Doomsday Clock #12: A Beautifully Executed, Necessary Evil

Two years and some change after it began, Doomsday Clock—the 12-issue sequel to Watchmen from [...]

Two years and some change after it began, Doomsday Clock—the 12-issue sequel to Watchmen from writer Geoff Johns, artist Gary Frank, and colorist Brad Anderson—concluded today with a few huge twists that will change the face of the DC Universe and leave fans talking for quite some time to come. What began as an ambitious and gorgeously-executed love letter to Alan Moore and Dave Gibbons' masterpiece ended as the latest in a line of "Crisis"-level stories aimed at cleaning up DC's continuity and setting up the next big thing. The finale—and the series as a whole—feels a bit scattered as a result.

On the one hand, it seems clear that Johns, Frank, and company had something to say about Watchmen—the characters, the world, and the legacy (both good and bad) that it has had in comics over the last 30+ years. On the other hand, what they had to say gets diluted somewhat by a final issue that descends to Flashpoint-style universe reconstruction in the back half of the issue.

On an unambiguously positive note: The art. Frank and Anderson kill it, and there has not been a page of Doomsday Clock that didn't look gorgeous. This project was absolutely worth the wait, and collected editions of the maxi-series will likely remain in print for at least a generation. This isn't The Kingdom, where the greatness of the original resulted in a fast and loose follow-up. Visually, it stands up to its predecessor and can be shelved beside it without shame.

Narratively, there is also a lot of good to say. Like Watchmen, it deftly juggles a number of storylines, and brings them all to a pretty satisfactory conclusion at the end of #12. That there's a ton of exposition in this issue is not surprising. First of all, that tends to be a Johns trademark in the final part of a big story. Second, like Watchmen, Doomsday Clock did its best to surprise the reader a bit with start-and-stop pacing that makes some twists harder to predict (since the foreshadowing came two or three or eight issues earlier).

Where Watchmen felt like the definitive end of a story, this does not—although there are certain beats that feel very final, and any potential follow-up will likely center more on the Johns-created characters who appeared first in Doomsday Clock and less on Moore and Gibbons' creations. That, ultimately, may have been a wiser strategy for this one as well but, like HBO's Watchmen, the lure of using Adrian Veidt and Doctor Manhattan proved irresistible for those involved.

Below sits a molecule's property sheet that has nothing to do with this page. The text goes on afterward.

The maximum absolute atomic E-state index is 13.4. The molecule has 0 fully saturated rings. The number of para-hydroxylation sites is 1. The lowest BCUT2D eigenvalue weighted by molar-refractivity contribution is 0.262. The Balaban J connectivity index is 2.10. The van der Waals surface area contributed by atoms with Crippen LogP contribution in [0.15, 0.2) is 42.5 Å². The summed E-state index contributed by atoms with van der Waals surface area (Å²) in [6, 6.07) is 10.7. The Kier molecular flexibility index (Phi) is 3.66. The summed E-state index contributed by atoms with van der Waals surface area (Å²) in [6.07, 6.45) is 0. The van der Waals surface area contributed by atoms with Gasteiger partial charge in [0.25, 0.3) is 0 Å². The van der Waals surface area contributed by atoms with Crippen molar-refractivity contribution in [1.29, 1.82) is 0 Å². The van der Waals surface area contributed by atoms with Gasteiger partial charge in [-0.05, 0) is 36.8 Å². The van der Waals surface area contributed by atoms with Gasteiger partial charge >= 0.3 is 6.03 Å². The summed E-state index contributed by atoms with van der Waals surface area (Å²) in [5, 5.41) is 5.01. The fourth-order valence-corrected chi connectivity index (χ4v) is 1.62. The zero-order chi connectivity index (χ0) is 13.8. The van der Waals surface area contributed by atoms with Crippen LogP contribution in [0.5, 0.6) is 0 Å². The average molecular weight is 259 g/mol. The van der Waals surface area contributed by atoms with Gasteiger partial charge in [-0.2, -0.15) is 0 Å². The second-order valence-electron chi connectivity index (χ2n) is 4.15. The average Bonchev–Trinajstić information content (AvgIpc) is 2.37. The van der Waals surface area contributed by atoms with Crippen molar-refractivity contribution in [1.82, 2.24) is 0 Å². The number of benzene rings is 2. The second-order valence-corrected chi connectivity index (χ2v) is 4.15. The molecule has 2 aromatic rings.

Johns historically has trouble sticking the landing on big event stories, and this isn't that. With each of the various big swings he takes in the issue, he at least puts some wood on the ball. As with so much of the Doomsday Clock experiment, the issues tend to be less "is it well executed?" and more "was this a good idea to begin with?" Using Doctor Manhattan as a deus ex machina to make sweeping changes to the DC multiverse is an example: it may have been the best way to do it, not because he had the power but because crossing over with Watchmen inevitably made this series something that would "stick." The last couple of times that writers tried to re-establish the infinite multiverse done away with in Crisis on Infinite Earths, in The Kingdom and Convergence, the attempts failed largely because three months after the series ended, people forgot they had occurred.

All of that said, Johns still tries to cram a lot of information into this last issue—and some square pegs into some round holes along the way. The results are a mixed bag and, even at its best, it's hard not to be a little frustrated with a series that was billed as a high-minded Watchmen follow-up and instead became a sequel to Infinite Crisis.

Published by DC Comics

On December 17, 2019

Written by Geoff Johns

Art by Gary Frank

Colors by Brad Anderson

Letters by Rob Leigh

Cover by Gary Frank and Brad Anderson